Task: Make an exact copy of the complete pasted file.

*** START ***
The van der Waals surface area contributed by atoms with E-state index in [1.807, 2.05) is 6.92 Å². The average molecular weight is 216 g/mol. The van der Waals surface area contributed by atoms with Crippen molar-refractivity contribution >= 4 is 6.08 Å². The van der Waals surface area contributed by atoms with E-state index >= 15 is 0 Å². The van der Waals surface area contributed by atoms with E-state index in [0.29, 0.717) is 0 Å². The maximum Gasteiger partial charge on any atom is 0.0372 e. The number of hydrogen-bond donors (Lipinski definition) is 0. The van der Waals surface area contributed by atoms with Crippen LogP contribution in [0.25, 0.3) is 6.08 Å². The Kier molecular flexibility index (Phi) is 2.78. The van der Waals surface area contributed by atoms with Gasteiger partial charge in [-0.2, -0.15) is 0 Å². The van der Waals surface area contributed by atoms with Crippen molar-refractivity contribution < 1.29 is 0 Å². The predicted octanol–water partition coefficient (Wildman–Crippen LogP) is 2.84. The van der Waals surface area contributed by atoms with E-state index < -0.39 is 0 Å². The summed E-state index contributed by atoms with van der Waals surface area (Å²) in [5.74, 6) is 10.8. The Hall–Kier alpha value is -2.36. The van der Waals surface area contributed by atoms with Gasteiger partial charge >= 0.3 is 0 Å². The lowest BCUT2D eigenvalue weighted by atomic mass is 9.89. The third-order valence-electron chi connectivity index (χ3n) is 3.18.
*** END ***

The van der Waals surface area contributed by atoms with E-state index in [1.807, 2.05) is 6.92 Å². The average molecular weight is 216 g/mol. The van der Waals surface area contributed by atoms with Crippen molar-refractivity contribution >= 4 is 6.08 Å². The van der Waals surface area contributed by atoms with E-state index >= 15 is 0 Å². The van der Waals surface area contributed by atoms with E-state index in [0.29, 0.717) is 0 Å². The maximum Gasteiger partial charge on any atom is 0.0372 e. The number of hydrogen-bond donors (Lipinski definition) is 0. The van der Waals surface area contributed by atoms with Crippen LogP contribution in [0.25, 0.3) is 6.08 Å². The Kier molecular flexibility index (Phi) is 2.78. The van der Waals surface area contributed by atoms with Gasteiger partial charge in [-0.2, -0.15) is 0 Å². The van der Waals surface area contributed by atoms with Crippen molar-refractivity contribution < 1.29 is 0 Å². The predicted octanol–water partition coefficient (Wildman–Crippen LogP) is 2.84. The van der Waals surface area contributed by atoms with E-state index < -0.39 is 0 Å². The summed E-state index contributed by atoms with van der Waals surface area (Å²) in [5.74, 6) is 10.8. The Hall–Kier alpha value is -2.36. The van der Waals surface area contributed by atoms with Gasteiger partial charge >= 0.3 is 0 Å². The lowest BCUT2D eigenvalue weighted by atomic mass is 9.89. The third-order valence-electron chi connectivity index (χ3n) is 3.18.